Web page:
Review: Jabra Cruiser

Jabra is probably best known for its Bluetooth wireless headsets, but it also produces quality Bluetooth speakers. It offers an entry-level/easy series SP-200 and now are adding to their advanced model/smart series with the Cruiser. The Easy Series speakers from Jabra cover the basic hands-free operations and the Smart Series adds a few more bells and whistles such as a FM transmitter.

Not everyone is comfortable wearing a Bluetooth headset, but still wants a hands-free environment while driving. The Jabra Cruiser, being part of the Smart Series, will give you hands-free operation of your Windows phone along with the ability to channel streaming audio to your FM radio.

We took the Cruiser out for a test drive with the AT&T Tilt 2 and Samsung Jack. Ease on past the break to see what type of impression the latest Jabra Bluetooth speaker made.


Compared to the Jabra SP-200 and the SP-700, the Cruiser is more polished in appearance with the glossy black facing and chromed buttons. The Jabra Cruiser measures 5" L x 2.4"W x .67"D and attaches firmly to your visor with a wire hook.

To the right side of the Cruiser you'll find the volume keys and charging port. To the left are the power button and FM buttons. On the face of the Cruiser you'll find the playback buttons (play/next/previous) and the answer/end button. LED lights are also on the face of the speaker to show battery, call, connection and FM transmission status.

The Cruiser comes packaged with a USB cable, car charger adapter and a Quick Start guide. Battery life is being reported at 14 hours of talk time and 13 days of standby time. Based on the use during the test period, I won't disagree with these numbers and with the included car charger, battery duration becomes a non-issue.


As a hands-free Bluetooth speaker, I found the Jabra Cruiser to be a good performer. The speaker has a dedicated power button and when powered up, goes automatically into pairing mode. The Cruiser has voice confirmations (a female voice with a slight British accent) that help guide you along the pairing process.

Pairing was easily accomplished with both the AT&T Tilt2 and Samsung Jack. Once paired, the Cruiser remembers the last device paired with so when you turn it back on, it searches for that device.

As a hands-free solution, the Cruiser allows you to answer/end calls, redial, access voice commands (phone dependent), and muting. The speaker has Voice Announcements where the British female voice announces incoming calls.

Call Quality

Call quality on the Jabra Cruiser is good.  It's not "knock your socks off" good but does the job well.  The strong point has to be with the microphones.

The Cruiser uses dual microphone technology to filter out background noises.  Some Bluetooth speakers require you to raise your voice to be heard but with the Cruiser, the dual microphones and noise filtering software allowed me to be heard nicely over my car stereo and the traffic noise using a normal tone and volume.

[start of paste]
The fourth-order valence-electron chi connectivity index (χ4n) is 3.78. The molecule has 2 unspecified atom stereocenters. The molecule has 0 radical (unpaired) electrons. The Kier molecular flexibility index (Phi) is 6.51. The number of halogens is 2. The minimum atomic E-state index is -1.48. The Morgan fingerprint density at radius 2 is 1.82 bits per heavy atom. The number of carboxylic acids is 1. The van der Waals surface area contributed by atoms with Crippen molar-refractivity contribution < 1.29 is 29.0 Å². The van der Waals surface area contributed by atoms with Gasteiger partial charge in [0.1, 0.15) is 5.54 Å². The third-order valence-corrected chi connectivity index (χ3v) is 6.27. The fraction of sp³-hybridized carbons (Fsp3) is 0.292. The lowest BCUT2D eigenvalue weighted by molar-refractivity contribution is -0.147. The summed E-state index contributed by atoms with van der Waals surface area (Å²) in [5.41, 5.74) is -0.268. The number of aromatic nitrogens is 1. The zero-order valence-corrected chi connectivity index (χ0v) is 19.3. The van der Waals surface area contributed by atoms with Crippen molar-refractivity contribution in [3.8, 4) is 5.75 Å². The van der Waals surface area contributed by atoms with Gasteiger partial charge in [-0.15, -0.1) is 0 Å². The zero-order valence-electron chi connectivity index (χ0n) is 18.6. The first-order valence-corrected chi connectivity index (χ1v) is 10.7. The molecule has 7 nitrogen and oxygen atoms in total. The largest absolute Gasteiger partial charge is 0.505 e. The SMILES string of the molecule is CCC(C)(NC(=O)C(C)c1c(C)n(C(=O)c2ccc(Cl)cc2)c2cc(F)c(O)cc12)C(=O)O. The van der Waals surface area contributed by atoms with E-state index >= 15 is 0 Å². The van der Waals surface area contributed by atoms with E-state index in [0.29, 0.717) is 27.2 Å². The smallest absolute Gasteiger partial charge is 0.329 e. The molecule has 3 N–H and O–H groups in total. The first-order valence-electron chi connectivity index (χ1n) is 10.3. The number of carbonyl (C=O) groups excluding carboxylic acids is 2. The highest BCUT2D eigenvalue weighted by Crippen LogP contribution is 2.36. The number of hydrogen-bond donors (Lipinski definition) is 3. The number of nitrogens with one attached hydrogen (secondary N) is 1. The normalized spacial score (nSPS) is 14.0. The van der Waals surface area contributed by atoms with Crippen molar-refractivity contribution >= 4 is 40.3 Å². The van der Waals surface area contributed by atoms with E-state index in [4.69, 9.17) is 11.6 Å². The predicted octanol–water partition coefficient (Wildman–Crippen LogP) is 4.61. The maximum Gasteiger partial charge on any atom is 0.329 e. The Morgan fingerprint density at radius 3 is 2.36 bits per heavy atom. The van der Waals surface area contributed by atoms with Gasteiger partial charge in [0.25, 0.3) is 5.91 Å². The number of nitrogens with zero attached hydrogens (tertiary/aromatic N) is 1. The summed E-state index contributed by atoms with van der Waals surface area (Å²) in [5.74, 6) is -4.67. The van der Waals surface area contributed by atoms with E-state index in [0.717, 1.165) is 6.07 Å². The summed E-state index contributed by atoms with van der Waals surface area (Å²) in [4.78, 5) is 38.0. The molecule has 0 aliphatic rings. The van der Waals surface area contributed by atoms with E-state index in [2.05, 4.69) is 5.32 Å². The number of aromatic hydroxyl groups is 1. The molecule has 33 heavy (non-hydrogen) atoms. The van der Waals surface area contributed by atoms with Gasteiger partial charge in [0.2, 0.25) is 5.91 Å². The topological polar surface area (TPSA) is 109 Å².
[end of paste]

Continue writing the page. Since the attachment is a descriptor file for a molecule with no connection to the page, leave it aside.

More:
The weak point of the Cruiser's call quality was the speaker volume. The Cruiser's volume seemed muted and while the microphones battled background noise really good, the speaker struggled. It performed well with no background noise (e.g. car parked) but you had to max out the volume to hear the speaker over the engine and traffic noise.  Speaker volume is manageable but probably the weakest point of the Cruiser.

FM Transmitter

While the Jabra Cruiser is a hands-free solution for your Windows phone it is also a FM Transmitter. This allows you to direct audio files to your car's FM radio. If you tap the FM Transmitter the speaker will announce which station you should set your car radio to.

You can control the playback (play/pause, next track, and previous track) from the Cruiser.  Sound quality was good with very little static present.  If the pre-selected channel doesn't ring loud and true, you can have the Cruiser select an alternative channel to feed your audio files to.

Overall Impression

Personally, while from time to time I will use a Bluetooth headset, in the car I'm more comfortable using a speaker solution. I often find myself fumbling with the headset and the convenience of having a portable Bluetooth solution on the visor is nice.

I've used the Jabra SP-200, SP-700 and now the Cruiser. With respect to call quality the Cruiser is a good choice but a mixed bag. I feel the microphone performance of the Cruiser is the best of the bunch. The dual microphones and noise reduction software performs noticeably well. The speaker volume, however, is a little on the weak side. The SP-200 might be the stronger performer in this respect. The Cruiser's speaker seemed muted but workable.

The Cruiser does offer a FM Transmitter, which performed well sending your favorite tunes to your car stereo. The speaker is sleek and professional looking.

So when the dust settled, I look at the Cruiser this way. If you want more out of a Bluetooth speaker than just a hands-free solution then the Jabra Cruiser would be a good choice. If all you need is a hands-free solution then the SP-200 would be my choice.

Phil Nickinson

Phil is the father of two beautiful girls and is the Dad behind Modern Dad. Before that he spent seven years at the helm of Android Central. Before that he spent a decade in a newsroom of a two-time Pulitzer Prize-finalist newspaper. Before that — well, we don't talk much about those days. Subscribe to the Modern Dad newsletter!